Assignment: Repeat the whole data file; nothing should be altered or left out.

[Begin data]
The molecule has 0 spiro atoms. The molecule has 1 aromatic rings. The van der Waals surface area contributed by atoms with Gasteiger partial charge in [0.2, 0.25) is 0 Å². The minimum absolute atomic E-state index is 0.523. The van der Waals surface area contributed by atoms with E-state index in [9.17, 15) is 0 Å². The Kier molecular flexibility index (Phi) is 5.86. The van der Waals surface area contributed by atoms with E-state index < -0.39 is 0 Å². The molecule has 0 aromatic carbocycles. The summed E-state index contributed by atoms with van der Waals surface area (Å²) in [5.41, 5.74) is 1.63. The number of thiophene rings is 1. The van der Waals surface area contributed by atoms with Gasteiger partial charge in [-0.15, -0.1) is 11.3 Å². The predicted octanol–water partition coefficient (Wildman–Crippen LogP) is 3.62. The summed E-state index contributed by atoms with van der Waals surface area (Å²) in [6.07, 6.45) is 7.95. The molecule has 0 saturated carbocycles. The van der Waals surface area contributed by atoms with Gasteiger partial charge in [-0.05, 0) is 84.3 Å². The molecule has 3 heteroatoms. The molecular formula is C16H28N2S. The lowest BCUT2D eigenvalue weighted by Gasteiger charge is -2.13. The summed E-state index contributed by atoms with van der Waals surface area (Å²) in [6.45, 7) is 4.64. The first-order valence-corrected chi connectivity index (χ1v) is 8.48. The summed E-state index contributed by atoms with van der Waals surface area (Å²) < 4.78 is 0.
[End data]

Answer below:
The molecule has 0 spiro atoms. The molecule has 1 aromatic rings. The van der Waals surface area contributed by atoms with Gasteiger partial charge in [0.2, 0.25) is 0 Å². The minimum absolute atomic E-state index is 0.523. The van der Waals surface area contributed by atoms with E-state index in [9.17, 15) is 0 Å². The Kier molecular flexibility index (Phi) is 5.86. The van der Waals surface area contributed by atoms with E-state index < -0.39 is 0 Å². The molecule has 0 aromatic carbocycles. The summed E-state index contributed by atoms with van der Waals surface area (Å²) in [5.41, 5.74) is 1.63. The number of thiophene rings is 1. The van der Waals surface area contributed by atoms with Gasteiger partial charge in [-0.15, -0.1) is 11.3 Å². The predicted octanol–water partition coefficient (Wildman–Crippen LogP) is 3.62. The summed E-state index contributed by atoms with van der Waals surface area (Å²) in [6.07, 6.45) is 7.95. The molecule has 0 saturated carbocycles. The van der Waals surface area contributed by atoms with Gasteiger partial charge in [-0.05, 0) is 84.3 Å². The molecule has 3 heteroatoms. The molecular formula is C16H28N2S. The lowest BCUT2D eigenvalue weighted by Gasteiger charge is -2.13. The summed E-state index contributed by atoms with van der Waals surface area (Å²) in [6.45, 7) is 4.64. The first-order valence-corrected chi connectivity index (χ1v) is 8.48. The summed E-state index contributed by atoms with van der Waals surface area (Å²) < 4.78 is 0.